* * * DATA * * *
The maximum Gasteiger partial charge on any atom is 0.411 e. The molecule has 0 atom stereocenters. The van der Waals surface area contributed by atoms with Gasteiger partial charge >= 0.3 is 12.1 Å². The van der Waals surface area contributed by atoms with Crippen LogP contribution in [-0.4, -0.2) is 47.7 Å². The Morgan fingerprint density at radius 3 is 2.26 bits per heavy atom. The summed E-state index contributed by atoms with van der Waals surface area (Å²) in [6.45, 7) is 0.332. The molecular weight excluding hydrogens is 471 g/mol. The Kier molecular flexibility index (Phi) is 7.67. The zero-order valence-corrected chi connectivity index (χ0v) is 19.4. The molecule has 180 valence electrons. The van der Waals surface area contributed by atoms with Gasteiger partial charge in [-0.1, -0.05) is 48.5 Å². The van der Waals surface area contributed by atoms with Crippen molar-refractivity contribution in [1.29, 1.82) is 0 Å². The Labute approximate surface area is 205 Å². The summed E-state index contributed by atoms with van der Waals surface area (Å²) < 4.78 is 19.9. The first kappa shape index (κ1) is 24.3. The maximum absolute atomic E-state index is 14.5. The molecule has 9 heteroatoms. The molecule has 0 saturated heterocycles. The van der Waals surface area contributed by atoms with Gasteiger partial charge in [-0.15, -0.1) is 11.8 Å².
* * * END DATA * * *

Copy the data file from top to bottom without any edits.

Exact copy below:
The maximum Gasteiger partial charge on any atom is 0.411 e. The molecule has 0 atom stereocenters. The van der Waals surface area contributed by atoms with Gasteiger partial charge >= 0.3 is 12.1 Å². The van der Waals surface area contributed by atoms with Crippen LogP contribution in [-0.4, -0.2) is 47.7 Å². The Morgan fingerprint density at radius 3 is 2.26 bits per heavy atom. The summed E-state index contributed by atoms with van der Waals surface area (Å²) in [6.45, 7) is 0.332. The molecular weight excluding hydrogens is 471 g/mol. The Kier molecular flexibility index (Phi) is 7.67. The zero-order valence-corrected chi connectivity index (χ0v) is 19.4. The molecule has 180 valence electrons. The van der Waals surface area contributed by atoms with Gasteiger partial charge in [-0.1, -0.05) is 48.5 Å². The van der Waals surface area contributed by atoms with Crippen molar-refractivity contribution in [1.29, 1.82) is 0 Å². The Labute approximate surface area is 205 Å². The summed E-state index contributed by atoms with van der Waals surface area (Å²) < 4.78 is 19.9. The first kappa shape index (κ1) is 24.3. The maximum absolute atomic E-state index is 14.5. The molecule has 9 heteroatoms. The molecule has 0 saturated heterocycles. The van der Waals surface area contributed by atoms with Gasteiger partial charge in [-0.15, -0.1) is 11.8 Å².